A Caribbean island

born of serendipity

Where the Caribbean Sea meets the Atlantic Ocean, lies Barbados. The beautiful result of the Earth's plates colliding, pushing the coral island up towards the sky with it continuing to rise roughly 30cm every year.
Aerial view of  Bridgetown


The West Coast

Sheltered from the crashing waves of the Atlantic and lapped at by the gentle Caribbean Sea, the beaches here are known as the ‘Platinum Coast.’ Its turquoise waters are ideal for snorkelling and swimming, while the Unesco World Heritage-listed capital, Bridgetown, is rich with history as is Speightstown, an old shipping port. When it comes to shopping and fine dining though, Holetown - is the place to head.

View of West Coast at sunrise
View of West Coast at sunset

The Lowdown

The East Coast

Its rugged terrain and windswept beaches make for lush nature trails and astonishing views. The Atlantic swell means most swimming is ill-advised, but offshore reefs create safe shallows at Crane Beach and Bath while coral pools act as hot tubs at Bathsheba Beach. It’s at Bathsheba too that the waves are known as the ‘Soup Bowl,’ one of the best surf spots in the Caribbean.

View of the East Coast at Sunrise
View of the East Coast at sunset

Scotland District

The Natural Heritage

of Barbados

The District's craggy hills and fields, resembling the UK’s Scottish highlands, are a result of sitting on an elongated underwater mountain range called the Barbados Ridge Accretionary Prism. Considered one of the most geologically distinctive areas worldwide, here is the only place the mountain range - which spans several hundred kilometres is found above water. Unique indeed. educational too, providing valuable insight into sea level changes over the last 700,000 years.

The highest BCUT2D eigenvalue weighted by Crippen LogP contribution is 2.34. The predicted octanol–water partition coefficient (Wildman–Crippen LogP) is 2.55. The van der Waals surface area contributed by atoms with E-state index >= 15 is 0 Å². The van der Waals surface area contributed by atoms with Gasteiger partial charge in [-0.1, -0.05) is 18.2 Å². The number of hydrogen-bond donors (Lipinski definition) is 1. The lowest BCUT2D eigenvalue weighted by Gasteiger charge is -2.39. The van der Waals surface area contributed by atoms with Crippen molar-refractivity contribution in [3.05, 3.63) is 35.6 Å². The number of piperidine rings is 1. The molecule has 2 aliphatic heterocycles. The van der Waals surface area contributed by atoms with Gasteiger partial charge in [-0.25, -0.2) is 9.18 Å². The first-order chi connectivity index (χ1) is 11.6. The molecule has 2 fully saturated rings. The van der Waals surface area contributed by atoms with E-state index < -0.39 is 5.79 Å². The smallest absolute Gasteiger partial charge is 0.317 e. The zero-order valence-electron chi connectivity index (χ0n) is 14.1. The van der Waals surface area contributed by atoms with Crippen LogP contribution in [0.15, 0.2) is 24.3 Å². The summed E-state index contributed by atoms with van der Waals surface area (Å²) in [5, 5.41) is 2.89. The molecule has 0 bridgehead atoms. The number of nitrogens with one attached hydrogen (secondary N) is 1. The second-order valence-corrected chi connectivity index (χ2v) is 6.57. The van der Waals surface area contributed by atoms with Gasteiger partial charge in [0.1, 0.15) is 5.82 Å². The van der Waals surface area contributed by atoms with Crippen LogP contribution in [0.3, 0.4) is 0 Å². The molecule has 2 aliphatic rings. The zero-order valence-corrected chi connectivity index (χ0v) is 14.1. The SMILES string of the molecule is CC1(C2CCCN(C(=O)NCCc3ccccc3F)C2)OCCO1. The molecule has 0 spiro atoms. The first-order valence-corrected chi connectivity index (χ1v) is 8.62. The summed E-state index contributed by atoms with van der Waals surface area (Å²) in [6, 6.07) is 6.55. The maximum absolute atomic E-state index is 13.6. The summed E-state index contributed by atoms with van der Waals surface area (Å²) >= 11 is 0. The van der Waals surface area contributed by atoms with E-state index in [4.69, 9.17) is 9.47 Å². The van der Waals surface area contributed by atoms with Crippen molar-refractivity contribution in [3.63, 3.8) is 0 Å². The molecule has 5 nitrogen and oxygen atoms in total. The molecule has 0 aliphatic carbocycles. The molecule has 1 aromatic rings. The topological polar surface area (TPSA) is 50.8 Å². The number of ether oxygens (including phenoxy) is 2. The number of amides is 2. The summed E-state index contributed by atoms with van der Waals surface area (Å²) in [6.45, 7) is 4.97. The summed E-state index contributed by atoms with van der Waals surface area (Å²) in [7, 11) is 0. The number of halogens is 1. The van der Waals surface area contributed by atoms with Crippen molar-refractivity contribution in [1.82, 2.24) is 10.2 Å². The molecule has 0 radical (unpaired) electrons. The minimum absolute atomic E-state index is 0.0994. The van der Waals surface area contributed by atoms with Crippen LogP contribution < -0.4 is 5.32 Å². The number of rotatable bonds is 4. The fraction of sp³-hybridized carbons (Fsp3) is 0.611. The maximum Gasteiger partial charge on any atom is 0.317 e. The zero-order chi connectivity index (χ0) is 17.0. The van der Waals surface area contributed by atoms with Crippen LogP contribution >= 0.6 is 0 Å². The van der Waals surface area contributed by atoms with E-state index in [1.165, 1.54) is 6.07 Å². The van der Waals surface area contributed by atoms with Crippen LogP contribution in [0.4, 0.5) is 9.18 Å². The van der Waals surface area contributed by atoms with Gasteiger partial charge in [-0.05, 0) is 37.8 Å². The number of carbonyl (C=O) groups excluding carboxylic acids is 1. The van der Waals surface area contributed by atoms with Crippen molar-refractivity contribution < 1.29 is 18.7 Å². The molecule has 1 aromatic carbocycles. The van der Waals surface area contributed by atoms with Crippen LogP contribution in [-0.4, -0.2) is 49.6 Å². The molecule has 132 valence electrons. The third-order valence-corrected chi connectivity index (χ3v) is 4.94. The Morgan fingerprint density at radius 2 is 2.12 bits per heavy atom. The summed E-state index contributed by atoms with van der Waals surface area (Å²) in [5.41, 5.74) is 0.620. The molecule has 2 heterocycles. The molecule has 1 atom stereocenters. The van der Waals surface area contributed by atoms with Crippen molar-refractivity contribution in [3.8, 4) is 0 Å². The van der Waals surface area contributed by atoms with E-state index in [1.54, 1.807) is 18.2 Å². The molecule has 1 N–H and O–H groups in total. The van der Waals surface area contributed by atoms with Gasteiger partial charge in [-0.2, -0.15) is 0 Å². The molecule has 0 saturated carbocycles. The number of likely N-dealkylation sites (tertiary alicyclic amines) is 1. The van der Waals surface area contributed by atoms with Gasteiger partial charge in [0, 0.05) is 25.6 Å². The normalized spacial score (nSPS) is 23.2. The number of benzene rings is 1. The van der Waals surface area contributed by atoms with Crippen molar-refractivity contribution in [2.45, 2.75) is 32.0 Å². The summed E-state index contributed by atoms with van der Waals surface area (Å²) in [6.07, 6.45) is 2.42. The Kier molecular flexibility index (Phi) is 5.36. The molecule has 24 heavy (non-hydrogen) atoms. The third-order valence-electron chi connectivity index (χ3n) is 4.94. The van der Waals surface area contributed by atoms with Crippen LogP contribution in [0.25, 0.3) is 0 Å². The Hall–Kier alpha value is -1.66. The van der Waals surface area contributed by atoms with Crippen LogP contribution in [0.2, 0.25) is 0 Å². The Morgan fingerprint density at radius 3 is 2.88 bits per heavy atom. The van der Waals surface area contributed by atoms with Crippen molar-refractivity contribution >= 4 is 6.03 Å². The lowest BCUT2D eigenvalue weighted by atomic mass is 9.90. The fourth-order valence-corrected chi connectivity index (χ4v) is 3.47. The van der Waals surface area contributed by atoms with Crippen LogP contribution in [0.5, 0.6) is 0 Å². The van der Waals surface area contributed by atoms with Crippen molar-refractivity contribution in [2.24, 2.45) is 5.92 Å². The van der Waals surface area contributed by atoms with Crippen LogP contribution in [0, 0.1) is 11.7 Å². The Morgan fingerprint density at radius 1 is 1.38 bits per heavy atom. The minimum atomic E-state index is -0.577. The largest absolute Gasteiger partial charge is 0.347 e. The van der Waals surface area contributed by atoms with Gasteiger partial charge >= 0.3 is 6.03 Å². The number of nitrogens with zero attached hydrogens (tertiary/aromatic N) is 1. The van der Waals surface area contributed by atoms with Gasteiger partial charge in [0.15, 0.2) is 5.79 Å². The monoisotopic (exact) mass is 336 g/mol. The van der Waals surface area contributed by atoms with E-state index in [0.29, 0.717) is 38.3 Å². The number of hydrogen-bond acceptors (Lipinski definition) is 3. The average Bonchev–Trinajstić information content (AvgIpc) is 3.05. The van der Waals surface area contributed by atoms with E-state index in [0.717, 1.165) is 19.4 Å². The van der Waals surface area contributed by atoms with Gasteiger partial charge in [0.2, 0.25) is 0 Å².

Portrait view of the Scotland District


Caribbean Climate

With more than 3000 hours of sunshine a year and refreshing northeast trade winds that keep you cool, Barbados enjoys idyllic temperatures all year round. Even during the wet season (July to November), you can expect consistent bright skies with short storms followed by sunshine.

View of the beach and palm trees


Island Experiences

World-famous, the island’s Crop Over Festival runs from July-August, culminating in a flamboyant street parade, while for foodies, there’s October’s four-day Food and Rum Festival. As for family fun, Oistins Festival over Easter is a community favourite. Meanwhile, music and dancing can be found on the island all year and there are ample sporting events to enjoy - from surf competitions to cricket tournaments. 

Woman dressed in traditional carnival outfit
Man playing cricket on a cricket ground
Fish cooking on a barbecue


Delicious dishes:
Bajan Cuisine

From beach shacks to Michelin-starred chefs and award-winning restaurants, such as Tides, La Cabane and The Fish Pot, you’ll find a diverse and thriving culinary scene on the island. However, if you want authentic, the national dish of Barbados is flying fish served with cou-cou – a polenta-esque concoction, made with cornmeal and okra, while macaroni pie and fishcakes, pudding and souse – that’s pickled pork and steamed sweet potato by the way - are firm local favourites.

Close up with chicken dish with rice
Close up of cocktail

Your New Home


Stamp Visa

The Barbados 12 month Welcome Stamp, allows employed visitors to work remotely from Barbados while enjoying their newly embraced island life.

Man on his laptop by the sea
Woman relaxing on sun lounger on her laptop

Safety and Healthcare

Health risks are minimal in Barbados and their facilities are world class.  Though crime occurs, it’s rare - with Barbadians known to be friendly and honest.

Family sitting together outside